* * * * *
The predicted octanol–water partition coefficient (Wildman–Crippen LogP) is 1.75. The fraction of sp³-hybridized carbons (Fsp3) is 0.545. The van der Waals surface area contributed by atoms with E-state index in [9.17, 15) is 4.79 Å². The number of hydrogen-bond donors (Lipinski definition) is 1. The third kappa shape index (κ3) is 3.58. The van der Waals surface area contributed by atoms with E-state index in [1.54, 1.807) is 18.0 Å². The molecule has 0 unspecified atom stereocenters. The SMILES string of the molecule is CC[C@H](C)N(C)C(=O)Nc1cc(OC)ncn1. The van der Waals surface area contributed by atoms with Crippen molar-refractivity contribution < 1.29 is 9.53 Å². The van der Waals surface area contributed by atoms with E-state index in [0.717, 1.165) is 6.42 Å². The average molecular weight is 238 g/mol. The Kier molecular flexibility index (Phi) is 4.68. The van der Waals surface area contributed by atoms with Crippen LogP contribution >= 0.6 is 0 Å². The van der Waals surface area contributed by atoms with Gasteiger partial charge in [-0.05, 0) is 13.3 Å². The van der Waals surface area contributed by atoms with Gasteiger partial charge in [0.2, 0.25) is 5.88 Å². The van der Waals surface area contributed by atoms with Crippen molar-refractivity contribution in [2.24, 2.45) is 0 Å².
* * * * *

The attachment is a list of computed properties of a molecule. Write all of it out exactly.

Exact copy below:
The predicted octanol–water partition coefficient (Wildman–Crippen LogP) is 1.75. The fraction of sp³-hybridized carbons (Fsp3) is 0.545. The van der Waals surface area contributed by atoms with E-state index in [9.17, 15) is 4.79 Å². The number of hydrogen-bond donors (Lipinski definition) is 1. The third kappa shape index (κ3) is 3.58. The van der Waals surface area contributed by atoms with E-state index in [1.54, 1.807) is 18.0 Å². The molecule has 0 unspecified atom stereocenters. The SMILES string of the molecule is CC[C@H](C)N(C)C(=O)Nc1cc(OC)ncn1. The van der Waals surface area contributed by atoms with Crippen molar-refractivity contribution < 1.29 is 9.53 Å². The van der Waals surface area contributed by atoms with E-state index in [0.717, 1.165) is 6.42 Å². The average molecular weight is 238 g/mol. The Kier molecular flexibility index (Phi) is 4.68. The van der Waals surface area contributed by atoms with Crippen LogP contribution >= 0.6 is 0 Å². The van der Waals surface area contributed by atoms with Gasteiger partial charge in [-0.05, 0) is 13.3 Å². The van der Waals surface area contributed by atoms with Gasteiger partial charge in [0.2, 0.25) is 5.88 Å². The van der Waals surface area contributed by atoms with Crippen molar-refractivity contribution in [2.24, 2.45) is 0 Å².